There is Gold in those Hills, Prosecco Gold, Prosecco Superiore DOCG

It’s been Prosecco week (7/20-7/26/20), a celebration of bubbles and as part of that celebration, I attended a virtual Zoom master class, given by the author and wine expert, Anthony Giglio, on Conegliano Valdobiaddene Prosecco Superiore DOCG.  This is a whole other Prosecco world than the type that most people pour into an Aperol Spritz. This is a Prosecco you want to sip on its own because it tastes so lovely. This is Prosecco Superiore DOCG. It all starts with the region and its hills between the communes of Conegliano (g silent) and Valdobbiadene, in the northeastern part of the Veneto region in Italy. The hills are alive with the sound of popping bottles of gorgeous Prosecco Superiore.

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Photo by Arcangelo Piai

Conegliano-Valdobbiadene, Treviso Province

So lets zoom in (pun intended) on the specific area where the grapes are grown. First we look at Italy, then we move up to the northeast and the region of the Veneto and within that region you can spot the city of Venice and to the north of that the city of Treviso which happens to be the name of the province of that area as well. This is one of my favorite maps created by a site I can’t say enough good things about, Winefolly. (Buy their maps here) Note, that to the north of Treviso, the map shows mountains and lots of them, those are the Alps.

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Winefolly.com Please check out their site and buy their maps!

 

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Staying in the northeast corner in the Veneto, just north of Treviso the city, in the dark green area is the growing region for Prosecco Superiore DOCG. The larger mustard green area is the growing area for Prosecco DOC which includes as you can see, a much larger part of the Veneto region and parts of Friuli as well. For comparison, the Champagne growing area is approximately 34,000 hectares. The growing area for the Prosecco DOC is 23,000 hectares. The growing area for Prosecco Superiore DOCG is 7000 hectares, a little less than 1/3 the size. Within the Italian appellation system, DOC stands for Denominazione di Origine Controllata, basically a wine made in a specific area regulated by a managing group, a consorzium. The extra G for DOCG, means Garantita, guarantee, which includes blind tasting and chemical analysis to approve its quality and typicity. So DOCG wines have to hold up to a higher standard than DOC wines and tend to be from much smaller growing areas.

Not All Prosecco is Created Equal

DOCG Seal

Then there are those hills……..

Those Hills

Farra di Soligo
Farra di Soligo
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Photo by Beatrice Pilotto

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The hills of Conegliano Valdobbiadene Prosecco Superiore are so historical, beautiful, and distinctive that they were named a UNESCO World Heritage site in 2019. Grapes have been grown on these hills for centuries. The steep hills, called hogbacks, are particular to this area, and the vista is filled with hills, valleys, forests and small villages. The slopes have a checkerboard appearance due to ciglione, a type of terracing system using grass to reinforce the slope and prevent erosion. One of the historic planting systems, called bellussera, an overhead vine growing method which reduced disease gives a rhombus-shaped look to some of the vines. Between the steepness of the slopes which makes harvesting very difficult, the planting sytems and the small terraces, mechanization is virtually impossible and all vineyard management is done by hand.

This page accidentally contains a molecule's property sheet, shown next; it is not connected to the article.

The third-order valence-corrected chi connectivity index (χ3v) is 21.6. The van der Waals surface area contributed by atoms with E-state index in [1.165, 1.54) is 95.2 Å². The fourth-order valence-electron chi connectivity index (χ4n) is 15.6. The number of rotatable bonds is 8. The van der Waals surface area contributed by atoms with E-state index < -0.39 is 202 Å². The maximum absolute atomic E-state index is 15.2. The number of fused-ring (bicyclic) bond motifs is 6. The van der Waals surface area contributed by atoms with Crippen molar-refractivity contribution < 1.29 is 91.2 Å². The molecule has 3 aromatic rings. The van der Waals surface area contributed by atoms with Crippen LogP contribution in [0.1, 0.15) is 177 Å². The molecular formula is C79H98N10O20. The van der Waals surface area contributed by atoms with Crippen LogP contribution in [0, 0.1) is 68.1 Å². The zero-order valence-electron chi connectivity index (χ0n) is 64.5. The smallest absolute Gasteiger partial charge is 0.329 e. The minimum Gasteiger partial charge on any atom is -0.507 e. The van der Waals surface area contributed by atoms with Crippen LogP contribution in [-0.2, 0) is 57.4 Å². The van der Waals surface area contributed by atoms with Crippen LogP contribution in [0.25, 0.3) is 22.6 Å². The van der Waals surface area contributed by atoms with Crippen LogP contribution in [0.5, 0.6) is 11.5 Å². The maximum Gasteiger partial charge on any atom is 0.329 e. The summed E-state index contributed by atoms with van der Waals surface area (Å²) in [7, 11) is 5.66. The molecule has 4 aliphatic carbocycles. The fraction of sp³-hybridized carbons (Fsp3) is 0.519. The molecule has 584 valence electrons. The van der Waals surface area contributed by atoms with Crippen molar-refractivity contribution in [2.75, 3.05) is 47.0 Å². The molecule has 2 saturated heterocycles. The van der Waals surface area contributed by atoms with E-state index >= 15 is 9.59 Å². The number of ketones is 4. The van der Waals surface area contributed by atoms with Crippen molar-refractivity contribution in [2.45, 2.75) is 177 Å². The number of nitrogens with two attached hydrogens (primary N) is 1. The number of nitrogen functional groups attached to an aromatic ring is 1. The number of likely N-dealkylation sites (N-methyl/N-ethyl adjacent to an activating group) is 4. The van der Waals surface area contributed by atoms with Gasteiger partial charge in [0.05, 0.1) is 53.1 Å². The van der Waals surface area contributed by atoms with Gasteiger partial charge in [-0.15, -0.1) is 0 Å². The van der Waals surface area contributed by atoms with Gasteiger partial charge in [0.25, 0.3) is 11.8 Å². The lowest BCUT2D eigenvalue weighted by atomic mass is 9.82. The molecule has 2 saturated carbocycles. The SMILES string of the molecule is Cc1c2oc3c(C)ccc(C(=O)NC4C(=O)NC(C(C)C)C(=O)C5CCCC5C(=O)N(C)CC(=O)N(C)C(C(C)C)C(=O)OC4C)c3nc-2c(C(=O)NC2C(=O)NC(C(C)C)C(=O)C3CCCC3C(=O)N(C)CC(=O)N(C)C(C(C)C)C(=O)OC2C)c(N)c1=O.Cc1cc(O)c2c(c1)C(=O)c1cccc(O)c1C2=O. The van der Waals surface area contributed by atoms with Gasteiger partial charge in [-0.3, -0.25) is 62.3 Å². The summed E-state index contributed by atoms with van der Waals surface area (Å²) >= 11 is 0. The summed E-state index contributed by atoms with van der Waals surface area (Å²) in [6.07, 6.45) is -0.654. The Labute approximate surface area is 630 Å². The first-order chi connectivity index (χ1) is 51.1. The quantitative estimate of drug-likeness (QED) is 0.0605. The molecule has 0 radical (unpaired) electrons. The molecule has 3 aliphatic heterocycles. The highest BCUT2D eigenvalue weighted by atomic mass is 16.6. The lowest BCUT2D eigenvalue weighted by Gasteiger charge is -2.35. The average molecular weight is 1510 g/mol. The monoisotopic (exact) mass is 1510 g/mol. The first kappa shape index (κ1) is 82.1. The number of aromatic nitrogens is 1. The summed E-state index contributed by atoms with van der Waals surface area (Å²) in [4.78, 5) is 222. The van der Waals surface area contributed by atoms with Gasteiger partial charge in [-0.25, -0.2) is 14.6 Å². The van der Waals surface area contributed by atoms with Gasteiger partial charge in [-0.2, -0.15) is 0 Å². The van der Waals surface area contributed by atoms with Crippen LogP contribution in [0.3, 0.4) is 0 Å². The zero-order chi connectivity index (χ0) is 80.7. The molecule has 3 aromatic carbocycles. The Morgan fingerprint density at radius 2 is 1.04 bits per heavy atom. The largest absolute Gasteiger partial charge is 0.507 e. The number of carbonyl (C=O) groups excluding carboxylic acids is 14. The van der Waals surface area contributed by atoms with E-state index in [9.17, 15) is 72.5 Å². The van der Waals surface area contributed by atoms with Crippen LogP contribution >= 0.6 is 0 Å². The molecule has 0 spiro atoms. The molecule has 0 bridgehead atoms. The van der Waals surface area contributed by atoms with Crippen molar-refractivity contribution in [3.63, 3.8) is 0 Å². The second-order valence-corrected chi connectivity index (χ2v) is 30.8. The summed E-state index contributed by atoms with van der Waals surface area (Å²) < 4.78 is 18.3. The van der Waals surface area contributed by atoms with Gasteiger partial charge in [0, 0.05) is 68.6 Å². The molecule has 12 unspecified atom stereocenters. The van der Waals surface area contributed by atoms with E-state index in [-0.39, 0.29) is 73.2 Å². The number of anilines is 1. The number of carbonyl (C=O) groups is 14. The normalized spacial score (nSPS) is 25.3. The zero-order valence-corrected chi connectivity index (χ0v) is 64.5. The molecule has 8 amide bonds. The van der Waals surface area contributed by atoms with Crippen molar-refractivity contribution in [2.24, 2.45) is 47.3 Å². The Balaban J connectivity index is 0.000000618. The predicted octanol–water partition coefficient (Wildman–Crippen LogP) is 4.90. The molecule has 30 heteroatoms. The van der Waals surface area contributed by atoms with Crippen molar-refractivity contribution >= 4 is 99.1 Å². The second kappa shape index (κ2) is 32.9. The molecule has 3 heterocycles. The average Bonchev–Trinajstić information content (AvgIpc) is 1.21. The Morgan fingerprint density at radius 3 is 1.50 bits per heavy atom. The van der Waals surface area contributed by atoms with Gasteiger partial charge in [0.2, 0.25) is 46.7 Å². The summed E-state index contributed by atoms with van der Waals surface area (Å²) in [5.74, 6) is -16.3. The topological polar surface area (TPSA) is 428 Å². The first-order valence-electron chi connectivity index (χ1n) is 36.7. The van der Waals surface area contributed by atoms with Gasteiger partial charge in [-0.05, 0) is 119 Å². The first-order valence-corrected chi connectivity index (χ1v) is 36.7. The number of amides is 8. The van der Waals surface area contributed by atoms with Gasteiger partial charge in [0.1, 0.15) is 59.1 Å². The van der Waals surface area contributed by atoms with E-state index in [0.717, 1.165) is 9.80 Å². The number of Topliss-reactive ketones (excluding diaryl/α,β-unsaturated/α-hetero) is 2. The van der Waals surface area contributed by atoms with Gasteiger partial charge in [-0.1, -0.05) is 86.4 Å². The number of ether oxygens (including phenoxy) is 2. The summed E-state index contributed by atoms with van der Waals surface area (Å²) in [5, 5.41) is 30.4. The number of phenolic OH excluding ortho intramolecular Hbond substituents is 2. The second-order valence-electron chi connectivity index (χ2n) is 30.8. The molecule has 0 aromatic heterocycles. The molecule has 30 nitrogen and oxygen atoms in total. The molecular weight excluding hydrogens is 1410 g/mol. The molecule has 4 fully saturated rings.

Steep slopes are one of the secret ingredients to high quality grapes. Some of the finest wines in the world come from areas with steep slopes, the Douro in Portugal, the Mosel, the Wachau and Burgundy wines are all about the slope. Steep slopes create perfect conditions for wine grape growing, better drainage, lower yields, low nutrient soils, better luminosity (sun power) for ripening,

So not only is the area for Prosecco Superiore much smaller than Prosecco DOC but the steep hillsides are ideal conditions for growing high quality fruit. Within this Prosecco Superiore wine world, there are 15 communes (Conegliano, San Vendemiano, Colle Umberto, Vittorio Veneto, Tarzo, Cison di Valmarino, San Pietro di Feletto, Refrontolo, Susegana, Pieve di Soligo, Farra di Soligo, Follina, Miane, Vidor, Valdobbiadene) that are included within the DOCG and are represented by the 15 red squares in the Consorzio’s logo.

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This Prosecco Superiore world is a huge world of top quality Prosecco unto itself.  Not only are there the 15 communes approved to produce wine, the next step of quality is the 43 Rives, which you can think of as “super vineyards”  that can be listed on a bottle label. These Rive can roughly be considered like Premier Cru in France. The top of the pyramid is the “Grand Cru” vineyard area, approximately 107 hectares, the Superiore di Cartizze. The last I read, 1 hectare in the Cartizze area was worth about 1.8mm euros, compared to about 1.2mm euros in Champagne. Once you enter this Prosecco Superiore world you may never want to leave.

The Grapes and the Method